They may feel an inherent resistance to authority and certain social conventions. Rather than following others and trying to fit in, ESTPs have a strong independent streak and prefer to go their own way.
How do other people see and describe ESTPs?
The wordcloud below shows over 50 words used to describe people with similar Big Five personality dimensions as a typical ESTP. Larger words describe the more prominent aspects of ESTPs.
Because no two ESTPs are the same, some of the words above may be better descriptors of a particular individual than others. You can see your personality’s own unique set of words with TraitLab’s free assessment.
Which words describe you?
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You might have noticed that some individuals have a consistent effect on you every time you interact with them. For example, one particular friend might make you consistently laugh and smile more than usual. Or, one reliably passive coworker or classmate may tend to bring out your bossier, more demanding side.
Each of us has a typical interpersonal style. This style influences how others think and feel when they are around you, and in turn, it can affect how they interact back with you.
A classic method of visualizing interpersonal style is using the circular figure below. The vertical axis shows your style in terms of dominance, with a highly assertive style at the top (Assured-Dominant) and a highly passive style at the bottom (Unassured-Submissive). The horizontal axis shows your style in terms of warmth, with a cold and impersonal style on the left (Cold-Aggressive) and a friendly, empathetic manner on the right (Warm-Agreeable).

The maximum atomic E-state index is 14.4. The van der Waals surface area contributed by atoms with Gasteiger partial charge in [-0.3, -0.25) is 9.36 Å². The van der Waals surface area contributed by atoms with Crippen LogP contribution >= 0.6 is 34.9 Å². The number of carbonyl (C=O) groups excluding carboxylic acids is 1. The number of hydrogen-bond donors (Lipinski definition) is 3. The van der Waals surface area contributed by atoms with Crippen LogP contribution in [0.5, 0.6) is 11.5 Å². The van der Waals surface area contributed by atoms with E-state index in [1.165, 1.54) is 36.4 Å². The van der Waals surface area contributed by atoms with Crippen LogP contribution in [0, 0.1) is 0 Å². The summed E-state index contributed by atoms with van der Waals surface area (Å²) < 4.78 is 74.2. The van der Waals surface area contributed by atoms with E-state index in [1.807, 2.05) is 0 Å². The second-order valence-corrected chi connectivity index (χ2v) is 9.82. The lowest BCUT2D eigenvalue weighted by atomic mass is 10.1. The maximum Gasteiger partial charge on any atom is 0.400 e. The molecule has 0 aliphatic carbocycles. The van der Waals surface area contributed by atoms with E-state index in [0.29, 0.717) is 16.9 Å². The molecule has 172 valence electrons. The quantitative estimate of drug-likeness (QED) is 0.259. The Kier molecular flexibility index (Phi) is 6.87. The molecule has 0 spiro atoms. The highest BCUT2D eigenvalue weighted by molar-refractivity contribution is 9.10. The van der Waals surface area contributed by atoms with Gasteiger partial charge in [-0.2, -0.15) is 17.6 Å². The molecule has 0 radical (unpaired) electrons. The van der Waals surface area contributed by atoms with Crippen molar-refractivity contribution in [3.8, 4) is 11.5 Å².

The shaded blue area shows the typical interpersonal style of ESTPs across eight dimensions. Notice the areas where the blue area extends closer to the outer edges of the circle. These are the aspects that most heavily influence ESTPs’ interactions.
To summarize the graph above, four aspects most heavily influence ESTPs’ interpersonal style:
The chart below shows how the personality traits of ESTPs are related to the classic RIASEC career interests: Realistic, Investigative, Artistic, Social, Enterprising, and Conventional. Your unique blend of these interests dramatically influences how well a career feels like a good fit.
On each dimension, you’ll see areas where ESTPs tend to crowd up (shown by the dark blue bars). These are the areas where ESTPs are most likely to fall.
But, you’ll also find ESTPs the entire range of each dimension. While most ESTPs tend to have relatively low Investigative interests, there are still a few ESTPs who score above average.
Most ESTPs tend to have the following pattern of interests:
High Realistic interests (Doers): People with high Realistic interests enjoy careers that allow them to work with their hands or tools to get a job done, rather than thinking or talking about it. They may also gravitate towards jobs with opportunities for working outdoors, competition, and risk-taking. Examples include police officers, military officers, professional athletes, farmers, builders, mechanics, forest rangers, and woodworkers.